Anna María Sigurjónsdóttir
Anna María Sigurjónsdóttir is known for her explorations of her native land both socially and geographically. She holds an MFA in photography from SCAD, Savannah, Georgia, U.S.A. She lived in the States for 9 years but returned to her native country, Iceland in 1997.
Anna María has held and participated in over 35 solo and group exhibitions, in Iceland, America, England and Scandinavia.
Amongst those exhibitions is “Eyjafjallajökull” which was on display at Aker Brygge, Oslo, Norway in 2013 and at the Salisbury Art Festival, England in 2014 . “Eyjafjallajökull” is a series of images, capturing the eruption of the volcano in South Iceland that caused a giant ash cloud to disrupt international air travel in April 2010.
In 2010 Anna María published a book on Icelandic women, paying attention to the Gender Pay Gap. The portraits of the women were exhibited in several places in Iceland and at Nordatlantens Brygge in Copenhagen in 2011.
Anna María’s images have been published internationally in books and magazines.
In 2013 she published a photography book on the interior of Iceland – drawing attention to the uninhabited highlands with all it’s wonders – and to the fragile nature in danger of too many tourists being allowed out there.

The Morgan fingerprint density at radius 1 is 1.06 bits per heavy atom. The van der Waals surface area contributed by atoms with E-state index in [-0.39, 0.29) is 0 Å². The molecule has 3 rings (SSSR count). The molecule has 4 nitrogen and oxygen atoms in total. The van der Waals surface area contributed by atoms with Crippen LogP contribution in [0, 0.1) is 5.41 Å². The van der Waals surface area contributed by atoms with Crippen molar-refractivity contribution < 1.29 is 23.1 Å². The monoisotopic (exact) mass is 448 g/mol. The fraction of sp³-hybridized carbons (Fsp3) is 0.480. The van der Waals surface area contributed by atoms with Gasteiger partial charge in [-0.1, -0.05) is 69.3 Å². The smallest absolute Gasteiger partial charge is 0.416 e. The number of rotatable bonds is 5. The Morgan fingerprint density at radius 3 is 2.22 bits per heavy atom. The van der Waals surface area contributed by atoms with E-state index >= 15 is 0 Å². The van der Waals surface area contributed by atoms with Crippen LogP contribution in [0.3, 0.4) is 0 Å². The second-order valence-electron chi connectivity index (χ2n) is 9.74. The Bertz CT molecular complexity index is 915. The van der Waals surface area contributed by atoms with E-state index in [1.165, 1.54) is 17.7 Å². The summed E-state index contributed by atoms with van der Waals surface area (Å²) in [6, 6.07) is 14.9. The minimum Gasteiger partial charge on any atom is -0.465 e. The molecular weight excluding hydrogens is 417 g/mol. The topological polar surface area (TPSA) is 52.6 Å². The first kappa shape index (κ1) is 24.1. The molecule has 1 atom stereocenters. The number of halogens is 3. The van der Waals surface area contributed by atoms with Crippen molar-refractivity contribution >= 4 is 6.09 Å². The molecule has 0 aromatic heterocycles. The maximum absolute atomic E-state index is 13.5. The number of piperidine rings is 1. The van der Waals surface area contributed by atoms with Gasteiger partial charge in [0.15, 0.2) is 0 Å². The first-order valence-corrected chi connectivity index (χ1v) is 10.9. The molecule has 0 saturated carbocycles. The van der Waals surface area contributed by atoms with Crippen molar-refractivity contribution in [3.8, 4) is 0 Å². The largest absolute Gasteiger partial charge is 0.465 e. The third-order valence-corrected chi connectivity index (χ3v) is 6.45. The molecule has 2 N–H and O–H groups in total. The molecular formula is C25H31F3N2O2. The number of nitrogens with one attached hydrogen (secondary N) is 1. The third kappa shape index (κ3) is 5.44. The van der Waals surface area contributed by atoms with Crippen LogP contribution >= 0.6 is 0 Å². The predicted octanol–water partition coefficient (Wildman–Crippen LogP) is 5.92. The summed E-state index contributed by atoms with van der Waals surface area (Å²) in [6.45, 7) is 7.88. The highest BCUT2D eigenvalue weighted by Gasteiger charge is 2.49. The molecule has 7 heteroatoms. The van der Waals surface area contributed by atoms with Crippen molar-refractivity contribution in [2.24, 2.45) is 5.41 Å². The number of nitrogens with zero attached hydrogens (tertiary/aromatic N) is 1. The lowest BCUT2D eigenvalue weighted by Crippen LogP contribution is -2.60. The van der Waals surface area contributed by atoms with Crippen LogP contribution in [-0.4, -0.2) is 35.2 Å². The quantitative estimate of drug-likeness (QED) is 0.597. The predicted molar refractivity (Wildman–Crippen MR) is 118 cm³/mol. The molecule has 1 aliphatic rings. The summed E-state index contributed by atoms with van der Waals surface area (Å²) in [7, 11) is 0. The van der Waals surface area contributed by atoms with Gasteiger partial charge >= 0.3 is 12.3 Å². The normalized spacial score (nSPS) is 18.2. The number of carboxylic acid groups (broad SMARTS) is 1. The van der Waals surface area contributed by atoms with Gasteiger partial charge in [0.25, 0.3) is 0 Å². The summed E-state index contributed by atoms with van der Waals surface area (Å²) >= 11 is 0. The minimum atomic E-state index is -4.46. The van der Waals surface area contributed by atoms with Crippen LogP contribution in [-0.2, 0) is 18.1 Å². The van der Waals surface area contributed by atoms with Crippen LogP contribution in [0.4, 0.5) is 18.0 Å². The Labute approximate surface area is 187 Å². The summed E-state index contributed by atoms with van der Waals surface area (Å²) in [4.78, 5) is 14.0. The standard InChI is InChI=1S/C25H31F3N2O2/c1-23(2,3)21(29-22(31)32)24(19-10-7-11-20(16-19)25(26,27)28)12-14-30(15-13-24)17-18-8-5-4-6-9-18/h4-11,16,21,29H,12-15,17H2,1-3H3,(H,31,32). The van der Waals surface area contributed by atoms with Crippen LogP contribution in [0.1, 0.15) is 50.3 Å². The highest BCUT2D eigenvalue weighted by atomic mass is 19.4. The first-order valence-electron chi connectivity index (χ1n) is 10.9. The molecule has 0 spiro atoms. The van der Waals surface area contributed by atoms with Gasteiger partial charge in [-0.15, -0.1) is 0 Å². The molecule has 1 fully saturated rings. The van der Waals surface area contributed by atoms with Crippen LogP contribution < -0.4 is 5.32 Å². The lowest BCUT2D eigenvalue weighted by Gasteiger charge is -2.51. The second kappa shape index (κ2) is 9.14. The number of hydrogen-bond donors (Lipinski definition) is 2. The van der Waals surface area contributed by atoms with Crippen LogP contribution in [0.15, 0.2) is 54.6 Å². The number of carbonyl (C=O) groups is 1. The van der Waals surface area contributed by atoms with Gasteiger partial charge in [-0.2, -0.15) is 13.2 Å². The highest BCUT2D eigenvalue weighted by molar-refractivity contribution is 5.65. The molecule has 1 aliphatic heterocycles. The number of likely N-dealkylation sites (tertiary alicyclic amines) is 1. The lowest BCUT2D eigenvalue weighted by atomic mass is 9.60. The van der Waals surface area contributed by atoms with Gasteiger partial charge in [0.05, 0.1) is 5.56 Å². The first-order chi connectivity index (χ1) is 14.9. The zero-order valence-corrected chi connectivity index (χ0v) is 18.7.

Anna María has worked for film and television companies in Iceland, but is a full time freelance photographer today. She also owns a part in a company developing and producing Apps for travel companies around the world and her nature photography revolves mostly around that today.
Anna’s photographs will be shown at Chateau L’Etoc on Saturday evening and also No 1 Essex Castle.
The following text is subject to copyright:
It affects us in so many ways.
The sun can make us happy, the rain can make us sad.
The wind can shake us up, the clouds can calm us down.
Weather affects what clothes we put on in the morning.
It even changes our plans.
I photograph weather. Weather, light and nature. This combined gives you endless opportunities many times a day, every single day. There’s always something new and something fantastic to look at and pay attention to – and to respect.
What do you do when someone disrespects you?
How do you react?
I do believe that the climate change on Earth is a direct cosequence of how we’ve treated our planet. How we’ve disrespected it for way too long.
Arctic ice and glaciers are melting faster. Rising sea levels, record high temperatures, drought and loss of agricultural land are all telltale signs. The intensity, frequency and duration of hurricanes have all increased. The frequency of the strongest hurricanes (Category 4 and 5) has even increased.
The warning signs are all over the world.
I photograph weather.
Some might call this landscape photography, I call it weather photography.
The weather constantly reminds us of how little it takes for the forces of nature to put everything off balance. I photograph weather and exhibit the images to remind us of how small we are in the world and yet we’ve managed to mess it up big time.
Our beautiful Earth.